GRU

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GRU
Generalstaff central dep.svg
Badge of the Glavnoje Razvedyvatel'noje Upravlenije
Agency overview
Formed November 5, 1918, GRU since 1942
Preceding agency 5th Department of the Russian Imperial Chief of Staff
Jurisdiction President of Russia
Headquarters Khoroshevskoye shosse 76, Khodinka, Moscow
Agency executive Lieutenant General Igor Sergun, Director
Parent agency Russian Ministry of Defense
Website
Official Page
GRU Official emblem (until 2009) with motto engraved: "Greatness of Motherland in your glorious deeds"

GRU (Glavnoye Razvedyvatel'noye Upravleniye) [1] is the military intelligence service of the Russian Federation, (formerly the Red Army of the Soviet Union).

"GRU" is the English version of the Russian acronym ГРУ, which means Main Intelligence Directorate.

The GRU is Russia's largest foreign intelligence agency.[2] In 1997 it had six times as many agents in foreign countries as the SVR (The SVR is the successor to the KGB's foreign operations directorate). The GRU commanded 25,000 Spetsnaz troops in 1997.[3]

History[change | edit source]

The GRU's first predecessor in post-tsarist Russia was created on October 21, 1918 under the sponsorship of Leon Trotsky, who was then the civilian overseer of the Red Army.[4] It was originally known as the Registration Directorate (Registrupravlenie, or RU). In his history of the early years of the GRU, Raymond W. Leonard writes:

"As originally established, the Registration Department was not directly subordinate to the General Staff [of] the Red Army... In 1921... it was elevated in status to become the Second (Intelligence) Directorate of the Red Army Staff.[5]

It was given the task of handling all military intelligence, particularly the collection of intelligence of military or political significance from sources outside the Soviet Union. The GRU operated residencies all over the world. They ran with the SIGINT (signals intelligence) in Cuba, and throughout the former Soviet bloc countries, especially in Lithuania, Latvia, and Estonia.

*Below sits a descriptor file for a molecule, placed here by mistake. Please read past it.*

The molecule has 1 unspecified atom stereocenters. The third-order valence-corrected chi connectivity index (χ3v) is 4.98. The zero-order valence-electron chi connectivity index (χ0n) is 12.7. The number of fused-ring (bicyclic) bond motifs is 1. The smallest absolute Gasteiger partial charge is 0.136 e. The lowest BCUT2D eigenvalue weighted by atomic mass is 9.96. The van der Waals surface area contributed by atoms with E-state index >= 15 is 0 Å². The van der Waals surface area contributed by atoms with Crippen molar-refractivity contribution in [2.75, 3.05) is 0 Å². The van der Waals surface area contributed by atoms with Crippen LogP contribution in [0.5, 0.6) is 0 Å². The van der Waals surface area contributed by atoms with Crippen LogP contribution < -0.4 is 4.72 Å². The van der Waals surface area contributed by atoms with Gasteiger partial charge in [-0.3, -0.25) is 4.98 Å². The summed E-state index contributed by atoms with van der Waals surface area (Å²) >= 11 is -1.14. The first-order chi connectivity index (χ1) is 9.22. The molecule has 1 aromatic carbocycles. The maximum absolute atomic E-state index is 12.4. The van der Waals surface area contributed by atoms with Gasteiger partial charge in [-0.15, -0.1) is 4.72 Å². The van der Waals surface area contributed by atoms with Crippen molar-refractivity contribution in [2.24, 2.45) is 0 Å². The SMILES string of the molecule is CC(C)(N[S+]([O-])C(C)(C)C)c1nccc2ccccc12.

The GRU was well known in the Soviet government for its fierce independence from the rival "internal intelligence organizations", such as NKVD and KGB. At the time of the GRU's creation, Lenin infuriated the Cheka (predecessor of the KGB) by ordering it not to interfere with the GRU's operations. Nonetheless, the Cheka infiltrated the GRU in 1919. This planted the seed for a fierce rivalry between the two agencies, which were both engaged in espionage. The rivalry was even more intense than that between the FBI and CIA.

The existence of the GRU was not publicized during the Soviet era. Documents about it became available in the West in the late 1920s, and it was mentioned in the 1931 memoirs of the first OGPU defector, Georges Agabekov. Walter Krivitsky, the most senior Red Army intelligence officer ever to defect, described it in detail in his 1939 autobiography (I was Stalin's agent).[5]

It became widely known in Russia, and the West during perestroika. "Viktor Suvorov" (Vladimir Rezun), a GRU agent who defected to Great Britain in 1978, wrote about his experiences in the Soviet military and intelligence services. According to Suvorov, even the General Secretary of the CPSU couldn't enter GRU headquarters without going through a security screening.

The GRU is still a very important part of the Russian Federation's intelligence services, especially since it was never split up like the KGB.[6] The KGB was dissolved after aiding a failed coup in 1991 against the then Soviet President Mikhail Gorbachev. It has since been divided into the Foreign Intelligence Service (SVR) and the Federal Security Service (FSB).

References[change | edit source]

  1. Russian: Главное разведывательное управление, English: Main Intelligence Directorate
  2. Reuters factbox on Russian military intelligence by Dmitry Solovyov
  3. The current GRU Director is Lieutenent General Igor Sergun."PRESS DIGEST – Russia – Dec 27". Reuters. 27 December 2011. http://www.reuters.com/article/2011/12/27/press-digest-russia-dec-idUSL6E7NR06E20111227.
  4. Earl F. Ziemke, Russian Review 60(2001): 130.
  5. 5.0 5.1 Leonard, Raymond W. 1999. Secret soldiers of the Revolution: Soviet military intelligence, 1918-1933. Westport, Conn. & London: Greenwood Press. xiv, 7. ISBN 0-313-30990-6
  6. Reuters Russia's Medvedev sacks military spy chief by Dmitry Solovyov Fri Apr 24, 2009